$10-$20 - 31%
$21-$30 - 30%
$31-$40 - 12%
$41-$60 - 10%
< $10 - 5%
$100+ - 5%
$61-$99 - 4%
I'd be interested to hear what people's most expensive bottle was (and was it worth it?). Mine was a ~$65 magnum of BFM Abbaye de Bon Chien Grand Cru, although considering they are now selling 375 ml bottles of it for ~$25 the price I paid was a steal.
It is great that despite the poor economy, consumers are rewarding breweries who are willing to brew batches that are less more interesting, experimental, and even a little weird. While as a homebrewer most of my costs are for ingredients, fuel, and equipment, these really aren't the driving forces for commercial breweries when it comes to the more interesting batches. Breweries tend to be more focused on the time beers take to ferment and age in the tanks. A strong beer that takes six weeks before packaging needs to make as much profit as three batches of a beer that take two weeks to ferment (to make economic sense).
Time is the biggest cost of sour and funky beer production, having the space in tanks or barrels to age them before packaging. However, there are a few breweries that are working hard to make interesting sour beers with aging times that are not that much longer than a standard batch of beer. Jolly Pumpkin leaves some of it beers in barrels for as little as two weeks for example. I talked to Chad Yakobson of Crooked Stave over the weekend, and he is doing a lot of interesting things with 100% Brett fermentations with his Wild Wild Brett series (can't wait to see what he does once he has his own space). If anyone hasn't seen it his presentation on Brett from the 2011 NHC it is well worth the hour (here are the slides, and the first of the videos).
We are still early stages of the adaptation of the classic European methods to suit modern breweries and American tastes. I think there are going to be some amazing beers coming out in the next few years as brewers continue to learn and increase production. Sadly, I think we will also be seeing more top-shelf beers regularly pushing into the price category previously reserved for fine wines. The same way the 3 Fonteinen is releasing the Armand’4 season gueuzes, I suspect that more brewers will take their best batches, blends, or barrels and give them limited release packaging and big price tags.
2 different beers, $30 each. Alchemist Luscious (RIS), and Lawson's Maple Imperial Stout.ReplyDelete
Well I'm in Mexico and here many of the regular American craft beer you can buy there for 6-7$ dlls the 6-pack, it sells for the same money but just for ONE bottle =/. The more expensive bottle of beer I ever brought was a Mikkeller Nelson Sauvignon for something like 31$dllsReplyDelete
Almanac's Summer 2010 (ReplyDelete
http://www.almanacbeer.com/ourbeer/summer-2010/ ) went for ~$26 for 750ml bottles. Definitely worth it.
Overall, $91 for a 3 liter bottle of Chimay Grand Reserve. It was definitely worth it, had a few friends over and cooked some steaks for dinner and we had a great time drinking down the bottle. As far as regular sized bottles, $55 for Black Tuesday 2010 and Bourbon County Rare, and both were worth it as they're both phenomenal beers.ReplyDelete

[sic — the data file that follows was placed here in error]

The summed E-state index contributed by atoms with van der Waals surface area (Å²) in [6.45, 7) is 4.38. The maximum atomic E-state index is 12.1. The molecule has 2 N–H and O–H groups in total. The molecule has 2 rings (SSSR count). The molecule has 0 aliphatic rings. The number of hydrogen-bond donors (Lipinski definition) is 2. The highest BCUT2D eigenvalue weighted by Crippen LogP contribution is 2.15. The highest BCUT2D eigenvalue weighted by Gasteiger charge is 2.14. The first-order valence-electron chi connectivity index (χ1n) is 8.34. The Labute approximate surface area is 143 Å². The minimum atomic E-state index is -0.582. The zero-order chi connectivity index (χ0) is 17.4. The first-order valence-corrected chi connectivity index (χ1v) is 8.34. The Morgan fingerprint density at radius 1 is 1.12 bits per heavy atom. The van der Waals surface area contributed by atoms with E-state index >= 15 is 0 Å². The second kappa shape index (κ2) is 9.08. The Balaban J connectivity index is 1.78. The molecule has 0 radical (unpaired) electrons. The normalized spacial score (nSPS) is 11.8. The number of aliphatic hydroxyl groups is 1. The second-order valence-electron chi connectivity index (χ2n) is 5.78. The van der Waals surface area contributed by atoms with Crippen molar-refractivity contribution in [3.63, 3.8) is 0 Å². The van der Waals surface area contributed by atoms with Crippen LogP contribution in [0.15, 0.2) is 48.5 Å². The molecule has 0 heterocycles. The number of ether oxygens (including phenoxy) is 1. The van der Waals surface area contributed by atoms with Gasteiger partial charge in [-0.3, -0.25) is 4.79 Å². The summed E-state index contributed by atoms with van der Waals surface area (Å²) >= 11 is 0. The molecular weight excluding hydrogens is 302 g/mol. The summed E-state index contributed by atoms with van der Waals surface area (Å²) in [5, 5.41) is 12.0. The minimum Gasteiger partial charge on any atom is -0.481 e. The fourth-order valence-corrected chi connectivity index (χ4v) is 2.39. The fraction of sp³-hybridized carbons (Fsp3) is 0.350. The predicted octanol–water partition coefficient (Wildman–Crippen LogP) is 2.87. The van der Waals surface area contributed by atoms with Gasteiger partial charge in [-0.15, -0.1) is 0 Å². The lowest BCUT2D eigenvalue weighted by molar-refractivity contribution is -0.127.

Just last week I paid about $60 for a bottle of '00 Fish Leviathan. Great beer!ReplyDelete
30/ea for three bottles of Black Tuesday. Timed it right so I could be in LA to pick em up. Haven't opened any yet, but I did trade of for a bunch of Crooked Stave...ReplyDelete
Paid $25 for a bomber of DeUS Brut des Flanders once and would again, if I could FIND it.ReplyDelete
Brewed by Bosteels in Belgium and then shipped to France for the whole Methode Champenoise schtick.
The most I have paid since moving to the States was $25 for a wildly marked up Fuller's Vintage 2008 in Florida - I had only been here a matter of weeks and hadn't seen it anywhere else, you live, you learn.ReplyDelete
In relative terms though, I once bought a bottle of La Granja Stout by Norrebro when I lived in Prague for 385kc (Czech Crowns) - the equivalent of $17 at the time, given though that a pint was usually around 35kc I would say that was the most expensive bottle I have ever bought.
This was compounded by seeing the same beer for sale in another regular haunt for 180kc.
$40 for the Colorado Brewers Guild collaboration, Buddha Nuvo.ReplyDelete
$180 for a bottle of Sam Adams Utopias. Absolutely delicious beer.ReplyDelete
A very interesting topic indeed. Yesterday at the Brewbound Craft Beer Session the Bruery and Lost Abbey talked about the ultra premium beer category and if it could happen. Can they push beyond the $50 range to $100. I think with education it will happen. If people are foolish enough to spend $400 for screaming eagle the sky is the limit for beer.ReplyDelete
$150 AU for Brewdog's Zephyr,750mL; a Double IPA aged for about 2 years in wood with strawberries added.ReplyDelete
~$150 for a 330ml Tactical Nuclear Penguin and ~$200 for Sink the Bismarck. Those two I split with two friends.
All of them totally worth it and I'd probably do it again.
Lots of interesting beers (only a few of which I’ve had), thanks for chiming in!ReplyDelete
I had heard that Lost Abbey Bruery thing as well. My problem with the ultra expensive beers, they tend to be more about hype than quality (Utopias excluded). The big difference with an expensive bottle of liquor is that you can drink it over months or years, most beers are a one shot deal.
Around $120 for a 3 liter bottle of Samichlaus. And around $75 for a bottle of 1984 Eylenbosch Gueuze. Both were totally worth itReplyDelete
This comment has been removed by the author.ReplyDelete
Sorry, some typos to fix.ReplyDelete
Armand has said that he will be releasing the seasonal offerings again in the future, but at a reasonable price. He only did the special release to raise money to restore the brewing area after his accident.
$150 for 2007 Duvel 3LReplyDelete
$160 for 2010 Brewdog Sink The Bismark Imperial IPA (41% ABV)